-- Mary Elizabeth Dallas
FRIDAY, Oct. 19 (HealthDay News) -- Women who do not get enough
calcium in their diet are at greater risk for developing a hormone
condition caused by overactive parathyroid glands that leads to
weak bones and fractures, a new study found.
Increasing calcium intake could reduce women's risk for the
condition, known as primary hyperparathyroidism (PHPT), Dr. Julie
Paik and colleagues at Brigham and Women's Hospital in Boston
reported in the Oct. 18 online edition of the
For the study, the researchers followed more than 58,000 U.S.
women aged 39 to 66 with no history of PHPT, who were involved in
the large, long-running Nurses' Health Study. The participants were
divided into five equal groups based on their dietary calcium
intake. Information on the women's calcium intake was also
collected every four years over the course of 22 years. During this
time, the investigators identified 277 cases of PHPT.
After taking age, body mass index (a measurement based on height
and weight) and ethnicity into account, the study revealed that
women with the highest calcium intake had a 44 percent lower risk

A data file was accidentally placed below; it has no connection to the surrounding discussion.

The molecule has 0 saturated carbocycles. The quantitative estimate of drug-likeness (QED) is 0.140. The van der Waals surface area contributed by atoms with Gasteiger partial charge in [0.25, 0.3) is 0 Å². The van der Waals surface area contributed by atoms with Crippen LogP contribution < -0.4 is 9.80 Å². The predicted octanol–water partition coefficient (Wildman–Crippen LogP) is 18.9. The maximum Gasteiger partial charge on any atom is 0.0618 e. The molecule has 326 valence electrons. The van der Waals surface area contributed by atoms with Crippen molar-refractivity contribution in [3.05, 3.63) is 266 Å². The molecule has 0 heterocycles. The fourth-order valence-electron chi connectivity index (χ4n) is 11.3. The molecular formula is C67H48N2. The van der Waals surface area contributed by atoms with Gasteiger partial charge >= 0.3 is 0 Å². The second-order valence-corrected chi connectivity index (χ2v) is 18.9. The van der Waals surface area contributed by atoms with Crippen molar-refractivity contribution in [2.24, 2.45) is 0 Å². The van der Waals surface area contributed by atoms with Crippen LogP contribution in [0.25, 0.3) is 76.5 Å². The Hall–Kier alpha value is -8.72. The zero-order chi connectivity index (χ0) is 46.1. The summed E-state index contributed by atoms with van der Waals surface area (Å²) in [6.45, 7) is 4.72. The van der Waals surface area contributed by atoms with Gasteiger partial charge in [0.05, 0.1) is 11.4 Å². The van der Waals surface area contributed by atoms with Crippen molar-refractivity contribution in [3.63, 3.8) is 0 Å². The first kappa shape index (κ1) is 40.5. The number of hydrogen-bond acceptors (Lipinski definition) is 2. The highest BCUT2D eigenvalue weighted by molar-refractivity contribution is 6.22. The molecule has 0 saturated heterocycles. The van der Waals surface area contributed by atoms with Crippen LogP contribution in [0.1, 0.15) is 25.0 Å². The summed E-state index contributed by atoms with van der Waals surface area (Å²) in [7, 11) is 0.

for PHPT than the women with the lowest calcium intake.
The researchers noted that women who took just 500 milligrams of
supplemental calcium daily had a 59 percent lower risk for PHPT
than women who did not take any calcium supplements.
"Increased calcium intake, including both dietary and supplemental calcium, is independently associated with a reduced risk of developing primary hyperparathyroidism in women," Paik's team concluded in the report.
Future research should examine other environmental or lifestyle
risk factors that could play a role in the development of PHPT, the
study authors pointed out in a journal news release.
In response to the findings, James Norman, chief of surgery at
the Norman Parathyroid Center in Tampa, Fla., wrote in an
accompanying editorial that the study "provides evidence to support
physicians in confidently encouraging female patients to take
PHPT affects one in 800 people during their lifetime, and is
most common among postmenopausal women aged 50 to 60 years, Paik
and colleagues noted in the news release.
While the study found an association between calcium intake and
PHPT, it did not prove a cause-and-effect relationship.
The U.S. National Institutes of Health Office of Dietary
Supplements provides more information on
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